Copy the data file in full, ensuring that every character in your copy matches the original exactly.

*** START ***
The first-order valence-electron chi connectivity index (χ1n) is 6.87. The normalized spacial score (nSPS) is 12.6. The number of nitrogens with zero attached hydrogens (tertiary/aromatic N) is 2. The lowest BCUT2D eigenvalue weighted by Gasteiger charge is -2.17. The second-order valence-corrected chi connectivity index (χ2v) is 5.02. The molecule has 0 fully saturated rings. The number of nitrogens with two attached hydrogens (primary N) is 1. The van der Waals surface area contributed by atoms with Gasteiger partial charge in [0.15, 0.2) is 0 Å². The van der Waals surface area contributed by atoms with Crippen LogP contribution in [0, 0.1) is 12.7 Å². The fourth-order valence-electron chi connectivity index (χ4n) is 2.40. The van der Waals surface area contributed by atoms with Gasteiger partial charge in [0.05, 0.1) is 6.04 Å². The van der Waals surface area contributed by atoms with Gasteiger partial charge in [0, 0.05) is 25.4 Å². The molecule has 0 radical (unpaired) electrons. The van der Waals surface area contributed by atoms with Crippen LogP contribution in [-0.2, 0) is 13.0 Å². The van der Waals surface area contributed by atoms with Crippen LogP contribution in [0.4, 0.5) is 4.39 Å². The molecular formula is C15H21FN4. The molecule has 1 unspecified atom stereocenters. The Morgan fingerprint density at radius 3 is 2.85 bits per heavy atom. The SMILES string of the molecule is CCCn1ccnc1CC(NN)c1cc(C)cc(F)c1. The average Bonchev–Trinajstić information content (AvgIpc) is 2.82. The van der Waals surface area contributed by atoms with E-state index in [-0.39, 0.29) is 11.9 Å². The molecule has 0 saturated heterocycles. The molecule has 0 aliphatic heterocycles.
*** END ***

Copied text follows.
The first-order valence-electron chi connectivity index (χ1n) is 6.87. The normalized spacial score (nSPS) is 12.6. The number of nitrogens with zero attached hydrogens (tertiary/aromatic N) is 2. The lowest BCUT2D eigenvalue weighted by Gasteiger charge is -2.17. The second-order valence-corrected chi connectivity index (χ2v) is 5.02. The molecule has 0 fully saturated rings. The number of nitrogens with two attached hydrogens (primary N) is 1. The van der Waals surface area contributed by atoms with Gasteiger partial charge in [0.15, 0.2) is 0 Å². The van der Waals surface area contributed by atoms with Crippen LogP contribution in [0, 0.1) is 12.7 Å². The fourth-order valence-electron chi connectivity index (χ4n) is 2.40. The van der Waals surface area contributed by atoms with Gasteiger partial charge in [0.05, 0.1) is 6.04 Å². The van der Waals surface area contributed by atoms with Gasteiger partial charge in [0, 0.05) is 25.4 Å². The molecule has 0 radical (unpaired) electrons. The van der Waals surface area contributed by atoms with Crippen LogP contribution in [-0.2, 0) is 13.0 Å². The van der Waals surface area contributed by atoms with Crippen LogP contribution in [0.4, 0.5) is 4.39 Å². The molecular formula is C15H21FN4. The molecule has 1 unspecified atom stereocenters. The Morgan fingerprint density at radius 3 is 2.85 bits per heavy atom. The SMILES string of the molecule is CCCn1ccnc1CC(NN)c1cc(C)cc(F)c1. The average Bonchev–Trinajstić information content (AvgIpc) is 2.82. The van der Waals surface area contributed by atoms with E-state index in [-0.39, 0.29) is 11.9 Å². The molecule has 0 saturated heterocycles. The molecule has 0 aliphatic heterocycles.